The Utah Teapot, created in 1975 based on the need for a perfect shape, has since become the introduction to computer graphics, and has been featured extensively in other computer animated environments, with my personal favorite of course being its appearance in the animated sequence from The Simpsons’ Treehouse of Horror episode, titled Homer(3), in which Homer gets sucked into the horrific THIRD DIMENSION. You can see the teapot at 2:21 when Homer realizes he is ‘so bulgy.’ There are many other neat references in the scene. This scene was based on an episode of The Twilight Zone, a prophetic show in and of itself, called ‘Little Girl Lost,’ in which a girl is transported to the fourth dimension from the third.

Because we didn’t have immediate access to the capabilities of technology back then, especially computer animation, seeing it was a revelation. This was capitalized on by a series of (originally) DVDs, later laserdiscs, titled ‘The Mind’s Eye (1990).’ The followups were Beyond the Mind’s Eye (1992), Gate to the Mind’s Eye (1994), and Odyssey Into the Mind’s Eye (1996). Each was about an hour long and contained a series of CGI vignettes set to music. These vignettes were created by graphics firms, advertising firms, and others, and often scenes created by different companies were woven together and set to music to tell a story.

I first saw a scene from The Mind’s Eye being displayed on a giant display TV in front of a store (I don’t even remember which store!) in Security Square Mall in 1990, and I was mesmerized. I should have been amazed by the TV, but it was the visuals on it that really blew me away. It’s not my favorite scene in the series, but it holds a special place in my heart for introducing me to the series and for telling a touching story to boot, about a bird and a fish that destiny has deemed will be together. A hopeful allegory for today. Here it is:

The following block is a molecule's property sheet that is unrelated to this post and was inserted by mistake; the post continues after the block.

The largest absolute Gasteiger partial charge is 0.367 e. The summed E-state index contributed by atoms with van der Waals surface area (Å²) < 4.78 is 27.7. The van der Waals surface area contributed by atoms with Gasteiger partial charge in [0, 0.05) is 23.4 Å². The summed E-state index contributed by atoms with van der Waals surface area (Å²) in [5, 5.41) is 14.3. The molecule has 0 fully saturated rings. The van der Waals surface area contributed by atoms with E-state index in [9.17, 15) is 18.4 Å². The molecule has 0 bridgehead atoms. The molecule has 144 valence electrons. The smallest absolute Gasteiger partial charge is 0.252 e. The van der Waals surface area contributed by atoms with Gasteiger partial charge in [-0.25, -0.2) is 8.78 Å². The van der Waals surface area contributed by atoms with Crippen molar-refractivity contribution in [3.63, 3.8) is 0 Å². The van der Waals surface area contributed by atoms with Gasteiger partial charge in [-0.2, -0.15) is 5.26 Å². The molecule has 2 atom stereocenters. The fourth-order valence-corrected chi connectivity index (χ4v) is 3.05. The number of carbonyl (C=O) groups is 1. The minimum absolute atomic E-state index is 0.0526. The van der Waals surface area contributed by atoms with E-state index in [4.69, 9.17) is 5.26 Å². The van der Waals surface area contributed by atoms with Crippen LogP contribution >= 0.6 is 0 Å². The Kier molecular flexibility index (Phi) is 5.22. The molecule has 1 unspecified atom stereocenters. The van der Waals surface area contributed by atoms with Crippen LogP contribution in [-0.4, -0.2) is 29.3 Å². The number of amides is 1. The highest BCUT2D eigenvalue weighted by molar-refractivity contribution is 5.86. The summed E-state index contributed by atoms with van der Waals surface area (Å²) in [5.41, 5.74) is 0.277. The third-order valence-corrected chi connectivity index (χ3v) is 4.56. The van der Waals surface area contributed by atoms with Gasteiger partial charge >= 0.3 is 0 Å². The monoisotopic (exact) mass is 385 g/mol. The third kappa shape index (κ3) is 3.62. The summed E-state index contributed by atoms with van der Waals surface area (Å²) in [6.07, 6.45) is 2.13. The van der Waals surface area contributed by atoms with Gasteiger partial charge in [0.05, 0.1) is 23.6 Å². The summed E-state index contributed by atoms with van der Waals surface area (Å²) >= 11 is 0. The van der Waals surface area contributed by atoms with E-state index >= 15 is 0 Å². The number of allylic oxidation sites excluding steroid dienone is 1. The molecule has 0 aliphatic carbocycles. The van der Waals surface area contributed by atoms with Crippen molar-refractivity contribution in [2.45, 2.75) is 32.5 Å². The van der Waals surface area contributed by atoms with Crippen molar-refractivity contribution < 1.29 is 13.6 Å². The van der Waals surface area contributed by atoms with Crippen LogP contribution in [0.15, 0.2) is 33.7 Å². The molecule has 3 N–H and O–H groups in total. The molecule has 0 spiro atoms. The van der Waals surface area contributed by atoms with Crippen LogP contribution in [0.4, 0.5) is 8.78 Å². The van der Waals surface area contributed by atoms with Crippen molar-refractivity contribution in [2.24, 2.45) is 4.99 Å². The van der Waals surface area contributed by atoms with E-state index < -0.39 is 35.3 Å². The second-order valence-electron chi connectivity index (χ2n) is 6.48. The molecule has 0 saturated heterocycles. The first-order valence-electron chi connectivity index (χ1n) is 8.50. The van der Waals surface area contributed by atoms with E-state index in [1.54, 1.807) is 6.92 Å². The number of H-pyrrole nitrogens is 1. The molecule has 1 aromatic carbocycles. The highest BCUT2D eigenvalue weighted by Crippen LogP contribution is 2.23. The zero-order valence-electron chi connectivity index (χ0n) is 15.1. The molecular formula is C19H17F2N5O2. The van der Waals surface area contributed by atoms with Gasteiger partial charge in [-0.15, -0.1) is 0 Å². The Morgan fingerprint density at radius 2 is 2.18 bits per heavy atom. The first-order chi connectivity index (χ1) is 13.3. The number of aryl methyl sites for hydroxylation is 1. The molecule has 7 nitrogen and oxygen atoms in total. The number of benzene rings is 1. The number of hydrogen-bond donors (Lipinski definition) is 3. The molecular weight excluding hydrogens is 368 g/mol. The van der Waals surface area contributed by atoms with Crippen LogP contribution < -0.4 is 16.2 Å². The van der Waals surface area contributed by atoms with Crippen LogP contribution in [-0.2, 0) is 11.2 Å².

I can’t find any information about who actually created this animation, so if you know, please pass it on! You can also watch the entire movie on The Internet Archive.

My favorite scene from the Series is found on the Second release, Beyond the Mind’s Eye. This one is called ‘Too Far’ and contains multiple scenes from various artists, including what might be my favorite animated character ever, the once famous Clark. There’s a lot going on in this segment, and it’s a masterpiece of CGI of the time.

Now here’s where it all ties together: The CGI created for the Lawnmower Man was also included in scenes from Beyond the Mind’s Eye. Not only that, the movie’s CGI was created by Angel Studios, which would later become part of billion-dollar video game powerhouse Rockstar San Diego. See how it all comes together?

In the years that followed, machines like the Amiga and of course Macs and PCs overcame the need for dedicated workstations, although the term persists. And now easy access to all sorts of graphical capabilities is at our fingertips, with engines being able to calculate what we can see and what we can’t and render accordingly, or cast rays of light based on reflection and refraction, or apply textures to surfaces, and so on. But that’s what makes these creations so much more impressive; using the tools of the time, they still were able to create such magical animations.